Mold is a dangerous substance that, at the very least, can cause sinus problems, and at the worst, even more serious health problems. If you have a mold allergy or asthma, it can be a real struggle. Mold is an insidious problem that you may not even notice in your home until it’s visible. Read on to find out what you can do about it.
Signs of Mold in Your Home
Does your house smell earthy, like dirt? Or is there a persistent musty smell? These could be indicators that there is mold growing inside your home, even if you can’t see it. If you do see dark patches on your ceiling, especially collecting in a corner, that is likely mold.
The Cost of Removing Mold
If you have a mold problem, you will likely face high costs to have it removed. A mold remediation company will come and assess the degree of the damage, checking ceilings, attics, walls, ductwork and more. These costs can range from $500 to $6,000. Because of the high costs, you may hope your homeowners insurance will cover it. But odds are, it won’t.
What Homeowners Insurance Will Cover
You’ll find that homeowners insurance is more likely to cover an immediate problem, such as damage caused by a burst pipe. If mold starts to grow after a specific incident—a burst pipe, leaking dryer hose, air-conditioning water overflow—it will typically grow within 24 to 48 hours. If you make a claim right then and there, you will likely be covered. But if the mold is weather-related or something that has been growing for a period of time, you most likely won’t be covered. Here’s why: Usually, the cause of the problem is more important to insurance companies than the result. For example, if you’re found to be negligent in some way, resulting in a mold issue, your insurance company will likely not cover it. From the insurance company’s perspective, they expect you to maintain your home and prevent issues like mold. So if you haven’t visited your basement in months, and you suddenly find that mold has taken over the carpets and walls down there, you’ll be considered negligent and out of luck when you make a claim.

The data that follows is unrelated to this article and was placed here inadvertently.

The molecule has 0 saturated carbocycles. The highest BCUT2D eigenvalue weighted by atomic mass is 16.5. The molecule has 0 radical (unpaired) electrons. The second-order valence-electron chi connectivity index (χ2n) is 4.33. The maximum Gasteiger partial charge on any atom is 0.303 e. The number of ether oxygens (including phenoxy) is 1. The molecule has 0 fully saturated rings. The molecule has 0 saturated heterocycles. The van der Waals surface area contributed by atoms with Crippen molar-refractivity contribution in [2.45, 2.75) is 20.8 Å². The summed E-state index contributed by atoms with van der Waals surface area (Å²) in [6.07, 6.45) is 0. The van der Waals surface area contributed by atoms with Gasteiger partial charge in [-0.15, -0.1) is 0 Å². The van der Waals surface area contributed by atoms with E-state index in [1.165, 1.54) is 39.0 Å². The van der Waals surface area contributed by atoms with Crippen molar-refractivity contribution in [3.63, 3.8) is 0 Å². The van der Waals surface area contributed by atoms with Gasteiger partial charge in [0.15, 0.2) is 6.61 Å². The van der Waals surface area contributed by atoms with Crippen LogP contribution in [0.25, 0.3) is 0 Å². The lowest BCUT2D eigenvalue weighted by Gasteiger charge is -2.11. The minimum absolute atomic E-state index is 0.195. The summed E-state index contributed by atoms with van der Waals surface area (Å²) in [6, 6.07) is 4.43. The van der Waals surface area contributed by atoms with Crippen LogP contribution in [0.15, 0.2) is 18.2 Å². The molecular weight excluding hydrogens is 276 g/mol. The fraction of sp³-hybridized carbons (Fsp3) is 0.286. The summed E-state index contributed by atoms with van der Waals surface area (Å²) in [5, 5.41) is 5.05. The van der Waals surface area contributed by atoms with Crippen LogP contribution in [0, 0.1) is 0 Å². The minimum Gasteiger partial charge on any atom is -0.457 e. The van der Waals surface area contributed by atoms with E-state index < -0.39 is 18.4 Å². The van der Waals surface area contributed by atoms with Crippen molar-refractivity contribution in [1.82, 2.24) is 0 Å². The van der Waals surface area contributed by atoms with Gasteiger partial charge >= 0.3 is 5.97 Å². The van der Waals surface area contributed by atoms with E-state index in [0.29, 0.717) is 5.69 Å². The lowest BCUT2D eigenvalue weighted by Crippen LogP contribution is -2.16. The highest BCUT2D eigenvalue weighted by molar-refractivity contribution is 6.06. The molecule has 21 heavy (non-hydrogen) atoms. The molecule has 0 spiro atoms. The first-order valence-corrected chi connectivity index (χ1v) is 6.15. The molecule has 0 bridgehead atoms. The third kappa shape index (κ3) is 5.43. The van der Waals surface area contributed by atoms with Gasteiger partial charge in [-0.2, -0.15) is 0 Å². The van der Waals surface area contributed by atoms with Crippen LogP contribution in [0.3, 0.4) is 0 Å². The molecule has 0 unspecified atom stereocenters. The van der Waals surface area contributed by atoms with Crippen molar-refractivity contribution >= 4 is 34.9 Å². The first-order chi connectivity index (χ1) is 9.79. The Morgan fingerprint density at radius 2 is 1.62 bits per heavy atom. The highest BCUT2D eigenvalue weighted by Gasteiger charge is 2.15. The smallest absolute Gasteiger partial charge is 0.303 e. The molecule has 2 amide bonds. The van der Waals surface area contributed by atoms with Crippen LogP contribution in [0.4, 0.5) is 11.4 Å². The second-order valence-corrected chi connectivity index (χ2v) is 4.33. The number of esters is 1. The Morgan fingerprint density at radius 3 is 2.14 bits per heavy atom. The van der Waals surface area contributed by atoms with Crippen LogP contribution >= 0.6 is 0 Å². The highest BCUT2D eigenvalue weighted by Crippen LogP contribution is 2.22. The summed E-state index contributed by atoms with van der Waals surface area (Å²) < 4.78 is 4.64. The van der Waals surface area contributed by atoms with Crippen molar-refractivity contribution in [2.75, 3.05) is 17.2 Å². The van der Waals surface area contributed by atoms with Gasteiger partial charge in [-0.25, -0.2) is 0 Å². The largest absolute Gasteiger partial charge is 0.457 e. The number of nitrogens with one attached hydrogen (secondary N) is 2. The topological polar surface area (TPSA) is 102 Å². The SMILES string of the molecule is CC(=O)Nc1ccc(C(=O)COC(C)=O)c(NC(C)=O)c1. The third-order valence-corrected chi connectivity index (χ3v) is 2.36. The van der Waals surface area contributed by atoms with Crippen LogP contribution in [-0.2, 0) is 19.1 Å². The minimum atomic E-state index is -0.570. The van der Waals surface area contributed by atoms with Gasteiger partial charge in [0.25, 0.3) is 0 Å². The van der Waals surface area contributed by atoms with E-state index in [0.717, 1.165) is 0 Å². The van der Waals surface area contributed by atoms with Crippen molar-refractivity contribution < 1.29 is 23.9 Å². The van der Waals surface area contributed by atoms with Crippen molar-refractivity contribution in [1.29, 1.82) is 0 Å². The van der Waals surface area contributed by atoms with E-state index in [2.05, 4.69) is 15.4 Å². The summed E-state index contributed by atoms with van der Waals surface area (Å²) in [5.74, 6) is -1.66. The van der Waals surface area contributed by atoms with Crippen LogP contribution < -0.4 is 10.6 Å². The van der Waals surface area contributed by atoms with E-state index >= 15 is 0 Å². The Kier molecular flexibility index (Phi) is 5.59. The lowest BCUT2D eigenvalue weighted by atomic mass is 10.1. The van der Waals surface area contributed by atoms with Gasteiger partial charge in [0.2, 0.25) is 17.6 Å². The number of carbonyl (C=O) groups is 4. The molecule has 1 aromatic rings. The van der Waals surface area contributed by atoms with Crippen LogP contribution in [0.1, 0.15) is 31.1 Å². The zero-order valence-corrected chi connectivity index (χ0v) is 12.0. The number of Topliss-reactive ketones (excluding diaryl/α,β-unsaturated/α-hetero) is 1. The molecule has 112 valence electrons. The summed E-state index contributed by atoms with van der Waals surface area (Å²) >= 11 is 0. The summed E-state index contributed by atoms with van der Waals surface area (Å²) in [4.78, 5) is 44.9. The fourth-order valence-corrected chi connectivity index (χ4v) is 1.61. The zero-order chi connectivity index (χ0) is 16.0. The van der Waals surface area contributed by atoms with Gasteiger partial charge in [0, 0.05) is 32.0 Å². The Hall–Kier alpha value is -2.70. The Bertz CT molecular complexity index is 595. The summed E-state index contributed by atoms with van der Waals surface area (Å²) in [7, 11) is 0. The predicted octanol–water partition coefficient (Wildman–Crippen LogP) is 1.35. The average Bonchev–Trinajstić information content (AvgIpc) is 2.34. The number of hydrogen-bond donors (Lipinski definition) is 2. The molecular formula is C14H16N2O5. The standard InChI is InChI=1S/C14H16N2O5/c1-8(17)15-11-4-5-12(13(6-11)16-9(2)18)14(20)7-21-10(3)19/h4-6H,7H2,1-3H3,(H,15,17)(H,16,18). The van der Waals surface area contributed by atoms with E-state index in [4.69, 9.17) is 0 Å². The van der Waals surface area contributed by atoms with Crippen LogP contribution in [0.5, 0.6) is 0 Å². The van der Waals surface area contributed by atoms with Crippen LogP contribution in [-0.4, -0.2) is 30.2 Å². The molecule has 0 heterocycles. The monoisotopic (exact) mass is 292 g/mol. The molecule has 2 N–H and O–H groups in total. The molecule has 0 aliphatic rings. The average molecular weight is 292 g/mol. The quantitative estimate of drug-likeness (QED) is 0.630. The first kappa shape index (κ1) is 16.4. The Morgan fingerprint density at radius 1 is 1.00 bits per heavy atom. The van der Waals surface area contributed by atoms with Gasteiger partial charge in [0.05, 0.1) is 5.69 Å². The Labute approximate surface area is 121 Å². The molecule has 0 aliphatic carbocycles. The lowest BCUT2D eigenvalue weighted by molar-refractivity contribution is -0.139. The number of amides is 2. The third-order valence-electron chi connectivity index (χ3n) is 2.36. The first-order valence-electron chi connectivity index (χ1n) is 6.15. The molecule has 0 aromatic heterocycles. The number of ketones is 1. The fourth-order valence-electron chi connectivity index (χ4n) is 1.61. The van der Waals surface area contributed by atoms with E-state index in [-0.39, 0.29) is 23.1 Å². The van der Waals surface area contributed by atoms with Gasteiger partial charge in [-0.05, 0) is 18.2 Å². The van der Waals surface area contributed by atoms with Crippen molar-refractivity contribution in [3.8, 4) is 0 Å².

How to Prevent Mold in Your Home
The key to saving money from mold problems is prevention. Mold thrives in humid, dark areas where the temperature doesn’t fluctuate too much. That’s why it’s important to have proper ventilation in your bathroom. Remove any leaking water immediately, whether it’s from a leaky roof or in your laundry area. The water that forms from these places may result in mold that will be evident over time, and it will be too late to be covered by insurance.
Once you’ve found mold in the house, you can try to remove it with a water and bleach solution. But if it’s already spread, it may be best to consult a remediation company to safely remove it, so you don’t develop a health problem.
When Homeowners Insurance DOES Cover Mold
If you live in an older home and aren’t sure if there could be a growing mold problem, you can have extra mold coverage added to your insurance policy. However, keep in mind that this will cost extra, especially if your house is considered a higher risk. High-risk homes are usually older, because the condition of the pipes and other areas inside aren’t certain. Also, if there were previous mold claims at your existing home, you can expect to pay even more for additional mold coverage. For many homeowners in the Northeast, the age of the house and volatile weather conditions—producing snow melt and water runoff—can make tackling mold an unpredictable, frustrating task. And for that reason alone, you might want to opt for some additional coverage just in case.
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